May 27, 2017 03:00 AM PST
SINCE 2007

Flor Contemplacion remembered


SAN FRANCISCO -- It was 20 years ago this month when overseas Filipina worker in Singapore, Flor Contemplacion, was executed by hanging after a Singapore court found her guilty of killing fellow dometic helper Delia Maga and her five-year old ward Nicolas Huang four years before. Up to execution day, Contemplacion claimed she was only forced to admitting the

crime by authorities under extreme duress.

The awareness generated by the struggles of Flor among Filipinos in the homeland and overseas, especially in the last years before she was eventually executed on March 17, 1995, greatly dramatized the plight of OFWs who leave the Philippines in the hopes of giving their families a better future.

Vivian Zalvidea-Araullo, veteran broadcast journalist and now executive director of West Bay Filipino Multiservices Center in San Francisco, remembers how she was not able to fight back tears while covering Contemplacion’s execution in Singapore as ace ABS-CBN reporter, along with Filipino human rights lawyer Romeo Capulong and Philippine Assistant Solicitor General Karl Miranda. She had actually stayed on top of the Contemplacion case from Day 1, and was the first to report that the Singapore government had refused to grant the Philippine government’s request for a stay of the execution.

“When we heard the bells that tolled signifying her death, Flor’s family and friends broke down along with Attorney Capulong …. we were all in a holding room,” Zalvidea-Araullo recounted to FilAm Star. “As I reported this to ABS-CBN in Manila, I, too, was crying, as the grief for Flor, who did not even have adequate legal defense throughout her prosecution, overwhelmed me.”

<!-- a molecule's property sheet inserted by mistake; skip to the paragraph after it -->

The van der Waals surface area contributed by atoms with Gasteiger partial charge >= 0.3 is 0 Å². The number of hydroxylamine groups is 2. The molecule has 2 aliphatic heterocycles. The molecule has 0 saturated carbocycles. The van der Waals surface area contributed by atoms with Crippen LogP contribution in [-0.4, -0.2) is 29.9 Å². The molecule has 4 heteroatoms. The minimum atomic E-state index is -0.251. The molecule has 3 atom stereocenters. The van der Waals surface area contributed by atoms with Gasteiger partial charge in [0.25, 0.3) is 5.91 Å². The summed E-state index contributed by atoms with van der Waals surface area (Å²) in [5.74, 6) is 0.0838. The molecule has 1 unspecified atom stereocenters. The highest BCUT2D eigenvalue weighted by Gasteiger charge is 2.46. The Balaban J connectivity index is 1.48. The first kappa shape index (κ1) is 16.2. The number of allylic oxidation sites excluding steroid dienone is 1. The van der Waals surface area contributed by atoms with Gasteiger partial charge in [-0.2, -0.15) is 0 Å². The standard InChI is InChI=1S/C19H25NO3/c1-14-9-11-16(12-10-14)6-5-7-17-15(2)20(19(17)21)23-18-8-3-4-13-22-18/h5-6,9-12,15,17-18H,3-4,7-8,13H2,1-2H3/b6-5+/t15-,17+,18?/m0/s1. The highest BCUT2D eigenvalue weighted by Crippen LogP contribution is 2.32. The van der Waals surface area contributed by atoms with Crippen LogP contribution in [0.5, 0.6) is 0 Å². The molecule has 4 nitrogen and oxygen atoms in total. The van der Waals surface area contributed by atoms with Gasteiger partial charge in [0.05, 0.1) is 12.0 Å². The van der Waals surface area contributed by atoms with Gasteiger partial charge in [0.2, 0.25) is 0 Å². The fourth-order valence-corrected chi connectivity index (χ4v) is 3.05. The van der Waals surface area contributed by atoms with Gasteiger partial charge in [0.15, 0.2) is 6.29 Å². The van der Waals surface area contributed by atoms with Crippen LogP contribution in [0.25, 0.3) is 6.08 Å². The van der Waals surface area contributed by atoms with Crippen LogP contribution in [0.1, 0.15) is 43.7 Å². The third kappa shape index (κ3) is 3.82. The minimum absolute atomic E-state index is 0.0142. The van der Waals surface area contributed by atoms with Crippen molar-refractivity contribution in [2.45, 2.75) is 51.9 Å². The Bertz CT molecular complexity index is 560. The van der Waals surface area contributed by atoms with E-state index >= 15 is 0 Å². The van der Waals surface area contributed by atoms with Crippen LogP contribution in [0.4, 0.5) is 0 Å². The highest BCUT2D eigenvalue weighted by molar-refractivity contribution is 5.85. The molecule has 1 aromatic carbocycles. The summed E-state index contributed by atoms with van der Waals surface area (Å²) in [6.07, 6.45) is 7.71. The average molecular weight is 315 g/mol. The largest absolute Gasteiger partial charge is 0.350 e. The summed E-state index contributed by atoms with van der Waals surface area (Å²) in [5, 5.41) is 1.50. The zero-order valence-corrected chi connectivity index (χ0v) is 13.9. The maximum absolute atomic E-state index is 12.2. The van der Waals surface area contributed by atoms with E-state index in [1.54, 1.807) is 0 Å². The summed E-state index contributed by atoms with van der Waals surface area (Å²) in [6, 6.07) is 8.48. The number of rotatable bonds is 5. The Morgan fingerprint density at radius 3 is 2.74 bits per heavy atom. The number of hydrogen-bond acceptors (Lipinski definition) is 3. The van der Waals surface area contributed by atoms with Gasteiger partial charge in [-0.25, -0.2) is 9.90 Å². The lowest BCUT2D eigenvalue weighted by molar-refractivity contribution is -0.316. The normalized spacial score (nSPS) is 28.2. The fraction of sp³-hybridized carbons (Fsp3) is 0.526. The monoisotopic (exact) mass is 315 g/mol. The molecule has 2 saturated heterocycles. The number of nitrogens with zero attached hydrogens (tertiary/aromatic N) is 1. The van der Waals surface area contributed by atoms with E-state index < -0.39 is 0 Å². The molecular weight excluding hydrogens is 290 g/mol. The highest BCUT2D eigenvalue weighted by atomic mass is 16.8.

The prevailing sentiments then, not just in the Philippines, but also in the much bigger world of the Filipino Diaspora, was that any OFW is a potential Flor Contemplacion who is vulnerable to suffering the same fate.

“But Flor did not die in vain,” Zalvidea-Araullo pointed out to FilAm Star. “President Fidel Ramos responded to the outrage of the Filipino people by ordering an investigation and threatening to sever diplomatic ties with Singapore. He bore down hard on the Foreign Affairs Department and fired then secretary, Roberto Romulo. All these culminated in the passing of the 1995 Overseas Filipino Workers Act that raised the standards of protection for Filipino workers abroad. I’m proud to have been part of that legislation.”

Yet nothing really much has changed for OFWs, according to Zalvidea-Araullo.

“To this day I notice that OFWs are still disempowered. I believe that their collective voice is still not adequately represented in the decisions made in the homeland,” she lamented. “(This despite the fact that) OFWs are pillars of the Philippine economy. They could cripple Philippine economy if they stopped remitting their dollars back home.”

Zalvidea-Araullo sees no true engagement by the Philippine Government in Manila with OFWs, save for the efforts of hardworking diplomats and career foreign service officers.

She said: “I salute our foreign service (but they) can only do so much. Without strong political will from the government in Manila to put in the OFW voice in decision-making, OFWs are nothing but cash cows.”

The sentiments is shared by militant organizations in the Bay Area led by the National Alliance for Filipino Concerns, Migrante International, and Gabriela, among others.

In a statement they claimed that twenty years later, it is clear that little has an estimated 6,092 Filipinos leave the Philippines daily (Source: IBON Foundation, 2015) and they are added to the already overflowing size of 13 to 15 million OFWs worldwide many of whom face exploitation and abuse, yet receive little support from the Philippine government as promised. A large number of these OFWS, they claim, are no longer confined to the men in the family as many of them are mothers, daughters, aunts nieces and grandmothers a substantial number of whom fall victim to human trafficking and eventually becomes trapped to exploitative conditions, prostitutions, and drug trafficking.